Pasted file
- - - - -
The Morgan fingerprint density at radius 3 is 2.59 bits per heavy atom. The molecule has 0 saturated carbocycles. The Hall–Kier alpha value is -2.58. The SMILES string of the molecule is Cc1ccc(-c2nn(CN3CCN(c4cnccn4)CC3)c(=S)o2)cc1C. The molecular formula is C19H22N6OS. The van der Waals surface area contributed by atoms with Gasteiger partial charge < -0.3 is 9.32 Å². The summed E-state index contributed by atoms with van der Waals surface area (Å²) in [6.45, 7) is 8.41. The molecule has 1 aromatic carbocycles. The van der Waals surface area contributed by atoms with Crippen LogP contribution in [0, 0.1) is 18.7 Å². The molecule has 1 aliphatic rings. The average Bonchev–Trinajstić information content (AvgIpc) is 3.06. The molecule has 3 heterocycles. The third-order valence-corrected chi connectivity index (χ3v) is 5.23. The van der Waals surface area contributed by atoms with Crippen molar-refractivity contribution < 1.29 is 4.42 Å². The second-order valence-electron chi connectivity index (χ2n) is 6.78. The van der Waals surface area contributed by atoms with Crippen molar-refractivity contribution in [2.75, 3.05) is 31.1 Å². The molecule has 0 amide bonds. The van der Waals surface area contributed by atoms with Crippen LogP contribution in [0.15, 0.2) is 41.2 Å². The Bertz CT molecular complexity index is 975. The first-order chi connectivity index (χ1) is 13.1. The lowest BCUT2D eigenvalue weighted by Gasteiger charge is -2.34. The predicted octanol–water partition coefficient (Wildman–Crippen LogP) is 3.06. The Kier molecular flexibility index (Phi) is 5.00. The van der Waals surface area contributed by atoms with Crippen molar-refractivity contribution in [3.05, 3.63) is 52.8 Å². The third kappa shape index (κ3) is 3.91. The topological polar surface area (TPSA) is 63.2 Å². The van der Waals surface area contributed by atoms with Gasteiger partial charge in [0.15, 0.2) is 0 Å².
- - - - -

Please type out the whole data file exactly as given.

The Morgan fingerprint density at radius 3 is 2.59 bits per heavy atom. The molecule has 0 saturated carbocycles. The Hall–Kier alpha value is -2.58. The SMILES string of the molecule is Cc1ccc(-c2nn(CN3CCN(c4cnccn4)CC3)c(=S)o2)cc1C. The molecular formula is C19H22N6OS. The van der Waals surface area contributed by atoms with Gasteiger partial charge < -0.3 is 9.32 Å². The summed E-state index contributed by atoms with van der Waals surface area (Å²) in [6.45, 7) is 8.41. The molecule has 1 aromatic carbocycles. The van der Waals surface area contributed by atoms with Crippen LogP contribution in [0, 0.1) is 18.7 Å². The molecule has 1 aliphatic rings. The average Bonchev–Trinajstić information content (AvgIpc) is 3.06. The molecule has 3 heterocycles. The third-order valence-corrected chi connectivity index (χ3v) is 5.23. The van der Waals surface area contributed by atoms with Crippen molar-refractivity contribution < 1.29 is 4.42 Å². The second-order valence-electron chi connectivity index (χ2n) is 6.78. The van der Waals surface area contributed by atoms with Crippen molar-refractivity contribution in [2.75, 3.05) is 31.1 Å². The molecule has 0 amide bonds. The van der Waals surface area contributed by atoms with Crippen LogP contribution in [0.15, 0.2) is 41.2 Å². The Bertz CT molecular complexity index is 975. The first-order chi connectivity index (χ1) is 13.1. The lowest BCUT2D eigenvalue weighted by Gasteiger charge is -2.34. The predicted octanol–water partition coefficient (Wildman–Crippen LogP) is 3.06. The Kier molecular flexibility index (Phi) is 5.00. The van der Waals surface area contributed by atoms with Crippen molar-refractivity contribution in [3.05, 3.63) is 52.8 Å². The third kappa shape index (κ3) is 3.91. The topological polar surface area (TPSA) is 63.2 Å². The van der Waals surface area contributed by atoms with Gasteiger partial charge in [0.15, 0.2) is 0 Å².